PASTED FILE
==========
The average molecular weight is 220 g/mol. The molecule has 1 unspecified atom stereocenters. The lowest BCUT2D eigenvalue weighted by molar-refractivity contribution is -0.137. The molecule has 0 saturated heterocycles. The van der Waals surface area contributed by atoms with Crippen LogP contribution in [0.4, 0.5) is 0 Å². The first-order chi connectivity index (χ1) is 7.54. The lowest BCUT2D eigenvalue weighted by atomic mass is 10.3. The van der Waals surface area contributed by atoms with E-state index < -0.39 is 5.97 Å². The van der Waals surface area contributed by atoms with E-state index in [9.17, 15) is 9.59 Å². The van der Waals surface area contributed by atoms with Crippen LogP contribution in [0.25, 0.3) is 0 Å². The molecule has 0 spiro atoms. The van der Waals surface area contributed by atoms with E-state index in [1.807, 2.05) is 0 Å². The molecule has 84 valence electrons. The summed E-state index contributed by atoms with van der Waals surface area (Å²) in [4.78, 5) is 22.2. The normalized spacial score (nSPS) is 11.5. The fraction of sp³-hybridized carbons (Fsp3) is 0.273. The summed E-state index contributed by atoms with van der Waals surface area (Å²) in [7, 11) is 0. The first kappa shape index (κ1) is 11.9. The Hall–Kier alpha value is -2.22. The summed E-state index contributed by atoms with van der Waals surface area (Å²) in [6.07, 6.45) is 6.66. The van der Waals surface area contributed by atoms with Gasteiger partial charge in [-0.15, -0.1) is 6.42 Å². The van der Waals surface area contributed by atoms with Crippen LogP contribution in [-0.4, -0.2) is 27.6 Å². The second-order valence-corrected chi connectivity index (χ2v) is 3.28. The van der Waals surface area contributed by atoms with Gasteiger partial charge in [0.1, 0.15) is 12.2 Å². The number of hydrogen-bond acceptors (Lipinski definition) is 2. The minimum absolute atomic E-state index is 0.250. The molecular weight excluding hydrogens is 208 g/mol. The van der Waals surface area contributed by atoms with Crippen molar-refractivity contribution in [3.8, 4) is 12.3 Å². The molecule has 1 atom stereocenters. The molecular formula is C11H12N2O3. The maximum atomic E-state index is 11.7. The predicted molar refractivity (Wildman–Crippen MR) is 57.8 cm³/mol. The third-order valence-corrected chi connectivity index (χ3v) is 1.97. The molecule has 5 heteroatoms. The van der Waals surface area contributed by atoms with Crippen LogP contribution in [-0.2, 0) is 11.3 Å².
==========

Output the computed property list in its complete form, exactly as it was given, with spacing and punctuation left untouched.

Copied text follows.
The average molecular weight is 220 g/mol. The molecule has 1 unspecified atom stereocenters. The lowest BCUT2D eigenvalue weighted by molar-refractivity contribution is -0.137. The molecule has 0 saturated heterocycles. The van der Waals surface area contributed by atoms with Crippen LogP contribution in [0.4, 0.5) is 0 Å². The first-order chi connectivity index (χ1) is 7.54. The lowest BCUT2D eigenvalue weighted by atomic mass is 10.3. The van der Waals surface area contributed by atoms with E-state index < -0.39 is 5.97 Å². The van der Waals surface area contributed by atoms with E-state index in [9.17, 15) is 9.59 Å². The van der Waals surface area contributed by atoms with Crippen LogP contribution in [0.25, 0.3) is 0 Å². The molecule has 0 spiro atoms. The van der Waals surface area contributed by atoms with E-state index in [1.807, 2.05) is 0 Å². The molecule has 84 valence electrons. The summed E-state index contributed by atoms with van der Waals surface area (Å²) in [4.78, 5) is 22.2. The normalized spacial score (nSPS) is 11.5. The fraction of sp³-hybridized carbons (Fsp3) is 0.273. The summed E-state index contributed by atoms with van der Waals surface area (Å²) in [7, 11) is 0. The first kappa shape index (κ1) is 11.9. The Hall–Kier alpha value is -2.22. The summed E-state index contributed by atoms with van der Waals surface area (Å²) in [6.07, 6.45) is 6.66. The van der Waals surface area contributed by atoms with Gasteiger partial charge in [-0.15, -0.1) is 6.42 Å². The van der Waals surface area contributed by atoms with Crippen LogP contribution in [-0.4, -0.2) is 27.6 Å². The second-order valence-corrected chi connectivity index (χ2v) is 3.28. The van der Waals surface area contributed by atoms with Gasteiger partial charge in [0.1, 0.15) is 12.2 Å². The number of hydrogen-bond acceptors (Lipinski definition) is 2. The minimum absolute atomic E-state index is 0.250. The molecular weight excluding hydrogens is 208 g/mol. The van der Waals surface area contributed by atoms with Crippen molar-refractivity contribution in [3.8, 4) is 12.3 Å². The molecule has 1 atom stereocenters. The molecular formula is C11H12N2O3. The maximum atomic E-state index is 11.7. The predicted molar refractivity (Wildman–Crippen MR) is 57.8 cm³/mol. The third-order valence-corrected chi connectivity index (χ3v) is 1.97. The molecule has 5 heteroatoms. The van der Waals surface area contributed by atoms with Crippen LogP contribution in [-0.2, 0) is 11.3 Å².